Chinese Nationalist Party (KMT) caucus deputy secretary-general Lo Shu-lei (羅淑蕾) yesterday accused the New Party of sabotaging solidarity in the pan-blue camp by nominating its own candidate for the by-election to fill the seat left vacant after former KMT legislator Diane Lee (李慶安) stepped down.
Lo, formerly a legislator-at-large for the KMT’s ally the People First Party (PFP), said the New Party last year criticized the PFP for planning to nominate its own candidates in the legislative election.
The New Party’s decision to endorse Yao Li-ming (姚立明) instead of supporting the KMT’s candidate, long-time Taipei City Councilor Chiang Nai-shin (蔣乃辛), only proved how “hypocritical” the New Party was, she said.
Yao, a former New Party legislator, registered as an independent candidate in Taipei City’s sixth electoral district yesterday.
When his intention to run was announced on Thursday, the New Party said it would support him.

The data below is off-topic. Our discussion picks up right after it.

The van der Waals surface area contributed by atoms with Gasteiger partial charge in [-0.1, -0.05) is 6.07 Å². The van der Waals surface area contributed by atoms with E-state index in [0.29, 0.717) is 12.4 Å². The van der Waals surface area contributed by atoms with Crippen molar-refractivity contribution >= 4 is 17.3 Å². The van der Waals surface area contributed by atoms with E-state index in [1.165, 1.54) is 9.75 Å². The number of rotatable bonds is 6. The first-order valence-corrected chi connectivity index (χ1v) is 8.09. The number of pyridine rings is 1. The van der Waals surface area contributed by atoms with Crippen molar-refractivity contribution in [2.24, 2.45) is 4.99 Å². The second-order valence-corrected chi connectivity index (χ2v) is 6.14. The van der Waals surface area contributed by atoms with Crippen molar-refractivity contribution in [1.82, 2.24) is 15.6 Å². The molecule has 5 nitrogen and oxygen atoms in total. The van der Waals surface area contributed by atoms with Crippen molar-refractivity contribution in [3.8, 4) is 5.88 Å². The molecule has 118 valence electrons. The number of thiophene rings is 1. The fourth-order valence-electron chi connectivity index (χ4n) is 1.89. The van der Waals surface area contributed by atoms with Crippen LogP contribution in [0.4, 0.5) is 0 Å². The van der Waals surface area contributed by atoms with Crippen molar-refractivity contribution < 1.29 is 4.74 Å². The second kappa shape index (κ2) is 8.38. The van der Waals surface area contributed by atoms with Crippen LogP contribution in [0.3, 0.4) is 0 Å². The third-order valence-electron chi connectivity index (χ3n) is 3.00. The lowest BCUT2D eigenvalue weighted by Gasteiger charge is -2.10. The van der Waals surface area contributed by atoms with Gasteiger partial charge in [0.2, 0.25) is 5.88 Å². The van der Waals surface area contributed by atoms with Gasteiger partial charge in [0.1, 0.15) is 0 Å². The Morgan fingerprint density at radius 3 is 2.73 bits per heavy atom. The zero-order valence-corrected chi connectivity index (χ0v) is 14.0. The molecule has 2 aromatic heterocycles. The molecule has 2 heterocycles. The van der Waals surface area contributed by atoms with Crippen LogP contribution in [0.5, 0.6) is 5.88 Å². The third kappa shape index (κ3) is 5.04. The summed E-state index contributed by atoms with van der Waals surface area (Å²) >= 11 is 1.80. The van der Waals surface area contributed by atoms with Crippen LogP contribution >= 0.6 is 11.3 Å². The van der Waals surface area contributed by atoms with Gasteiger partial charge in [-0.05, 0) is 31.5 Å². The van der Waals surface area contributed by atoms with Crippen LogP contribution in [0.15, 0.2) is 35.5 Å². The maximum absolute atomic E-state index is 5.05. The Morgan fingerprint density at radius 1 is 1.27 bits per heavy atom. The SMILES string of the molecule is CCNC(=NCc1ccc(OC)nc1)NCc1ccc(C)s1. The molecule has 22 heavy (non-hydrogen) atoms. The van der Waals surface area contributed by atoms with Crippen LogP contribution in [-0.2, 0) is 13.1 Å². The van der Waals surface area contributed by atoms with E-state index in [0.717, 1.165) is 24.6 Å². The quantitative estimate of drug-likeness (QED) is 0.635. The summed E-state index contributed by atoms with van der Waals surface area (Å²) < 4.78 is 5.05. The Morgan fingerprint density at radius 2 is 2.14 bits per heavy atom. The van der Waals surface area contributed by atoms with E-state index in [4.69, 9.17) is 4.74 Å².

Yao, Chiang and Democratic Progressive Party Taipei City Councilor Chou Po-ya (周柏雅) will run for the seat left vacant after Lee resigned last month over a dual citizenship controversy.
The by-election is scheduled for March 28.
The New Party’s insistence on nominating its own candidate instead of fully endorsing Chiang has prompted media speculation about the impact of a pan-blue split in the polls.
Announcing that Yao would run in the by-election, New Party Chairman Yok Mu-ming (郁慕明) on Thursday accused the KMT of trying to avoid responsibility for Lee’s citizenship scandal.
“The by-election is the best chance for pan-blue supporters to teach the KMT a lesson,” Yok said.
Yao said yesterday that the KMT was not qualified to run for the seat unless it sincerely apologized for the Lee controversy.